Our first internal code challenge was held during the end of the summer in e-Travel and ended on September 11th. The reason we came up with the idea of the challenge in the first place was to learn a bit more about some underlying technology that we often encounter in our line of work while having some fun at the process!
At pamediakopes.gr we have many applications built with Rails, each one generating a huge amount of logs. These logs are mostly used for monitoring/alerting and of course debugging. However, your application’s logs have the potential to help you get more insights on your applications and how they interact with other systems, without necessarily using sophisticated 3rd party applications. The challenging part is extracting valuable information and doing it fast! In an attempt to try to get more insights of what is happening during a request, we started experimenting with the idea of using specific information from our Rails logs in order to visualize service dependencies, template rendering and more.
Unit testing is an essential practice in software delivery. It builds confidence that our code works and provides a safety net that enables us to change it safely. However, while well written tests provide us with traction and momentum, poorly designed tests often act as impediments that slow us down. This welcomes the question: what “good” unit tests look like? In this article we examine some key properties that separate the wheat from the chaff, driven by a simple example.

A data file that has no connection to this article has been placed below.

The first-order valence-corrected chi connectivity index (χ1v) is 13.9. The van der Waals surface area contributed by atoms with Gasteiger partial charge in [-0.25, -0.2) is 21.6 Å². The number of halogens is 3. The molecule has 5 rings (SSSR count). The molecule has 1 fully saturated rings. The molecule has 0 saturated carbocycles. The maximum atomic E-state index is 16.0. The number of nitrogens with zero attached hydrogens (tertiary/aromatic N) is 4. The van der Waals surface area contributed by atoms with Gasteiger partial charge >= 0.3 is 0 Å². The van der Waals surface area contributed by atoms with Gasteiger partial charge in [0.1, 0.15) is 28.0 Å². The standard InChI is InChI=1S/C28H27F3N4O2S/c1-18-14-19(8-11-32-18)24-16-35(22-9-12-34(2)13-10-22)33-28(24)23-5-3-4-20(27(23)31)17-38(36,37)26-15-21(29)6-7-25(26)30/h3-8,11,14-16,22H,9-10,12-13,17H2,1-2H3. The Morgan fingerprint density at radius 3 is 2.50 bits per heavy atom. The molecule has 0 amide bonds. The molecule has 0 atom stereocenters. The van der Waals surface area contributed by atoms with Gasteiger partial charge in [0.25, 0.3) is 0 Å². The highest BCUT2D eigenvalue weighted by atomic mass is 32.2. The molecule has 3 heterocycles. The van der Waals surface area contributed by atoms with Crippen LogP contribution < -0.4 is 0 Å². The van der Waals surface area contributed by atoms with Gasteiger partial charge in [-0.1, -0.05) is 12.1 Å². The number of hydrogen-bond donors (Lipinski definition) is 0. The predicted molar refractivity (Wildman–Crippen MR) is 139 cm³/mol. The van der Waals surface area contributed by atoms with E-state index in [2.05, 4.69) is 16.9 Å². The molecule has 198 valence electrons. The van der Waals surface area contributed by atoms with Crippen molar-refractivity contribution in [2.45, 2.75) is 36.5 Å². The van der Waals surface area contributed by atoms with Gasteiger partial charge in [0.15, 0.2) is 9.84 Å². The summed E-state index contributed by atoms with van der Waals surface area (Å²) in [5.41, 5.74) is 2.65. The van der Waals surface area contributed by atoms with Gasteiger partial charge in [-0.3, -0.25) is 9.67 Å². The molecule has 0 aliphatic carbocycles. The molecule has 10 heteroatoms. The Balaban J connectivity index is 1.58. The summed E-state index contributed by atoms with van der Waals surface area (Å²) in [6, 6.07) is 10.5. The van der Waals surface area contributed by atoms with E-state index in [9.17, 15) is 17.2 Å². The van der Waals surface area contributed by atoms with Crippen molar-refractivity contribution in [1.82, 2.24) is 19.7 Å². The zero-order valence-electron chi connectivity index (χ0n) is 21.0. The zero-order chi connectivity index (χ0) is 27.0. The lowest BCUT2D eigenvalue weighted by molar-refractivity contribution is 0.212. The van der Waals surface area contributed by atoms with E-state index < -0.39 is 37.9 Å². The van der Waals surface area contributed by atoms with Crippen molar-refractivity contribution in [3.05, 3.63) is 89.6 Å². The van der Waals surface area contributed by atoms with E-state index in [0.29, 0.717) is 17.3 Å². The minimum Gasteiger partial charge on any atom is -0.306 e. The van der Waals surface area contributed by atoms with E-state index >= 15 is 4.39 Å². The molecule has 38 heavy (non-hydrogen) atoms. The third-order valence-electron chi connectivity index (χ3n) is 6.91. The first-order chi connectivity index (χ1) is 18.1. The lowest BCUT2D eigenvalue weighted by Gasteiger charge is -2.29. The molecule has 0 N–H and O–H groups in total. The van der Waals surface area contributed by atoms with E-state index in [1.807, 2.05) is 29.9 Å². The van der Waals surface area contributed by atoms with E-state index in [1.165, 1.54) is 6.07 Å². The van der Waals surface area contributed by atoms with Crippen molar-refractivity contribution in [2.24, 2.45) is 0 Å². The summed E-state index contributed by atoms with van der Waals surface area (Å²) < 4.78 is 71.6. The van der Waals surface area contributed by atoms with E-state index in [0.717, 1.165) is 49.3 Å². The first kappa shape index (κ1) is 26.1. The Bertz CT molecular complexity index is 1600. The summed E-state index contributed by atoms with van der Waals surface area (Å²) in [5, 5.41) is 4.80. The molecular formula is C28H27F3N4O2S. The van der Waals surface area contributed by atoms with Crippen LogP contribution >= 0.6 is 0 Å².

Some time ago we implemented a method that identifies requests to our sites that seem to have been generated by anything else other than normal users - like scraping bots. This situation is unpleasant for us because these requests generate unwanted load to our infrastructure and also to our partners, without resulting in any income at all.
If you visit pamediakopes.gr, or any one of our sites, to start looking for a flight and you type in a few letters to select the place of origin, you will see how our autocomplete feature kicks in, suggesting places based on the letters you entered.
Simply put, a factory method is any method that encapsulates the logic of how instances of a particular class are created. Considering this loose definition, it might seem at first that to a large extent factory methods are little, if any, different from plain old class constructors. As we shall see however, they are a more powerful option that can help us write cleaner and more maintainable code.
In our CRM system, users are able to create cases and manage them through resolving their tasks. In order to keep track of all these tasks we provide a search interface.
At pamediakopes.gr we have a lot of systems and several external and internal HTTP APIs. Unsurprisingly, these systems often need to communicate between themselves to get work done and we routinely see tens of thousands of calls being made from system to system.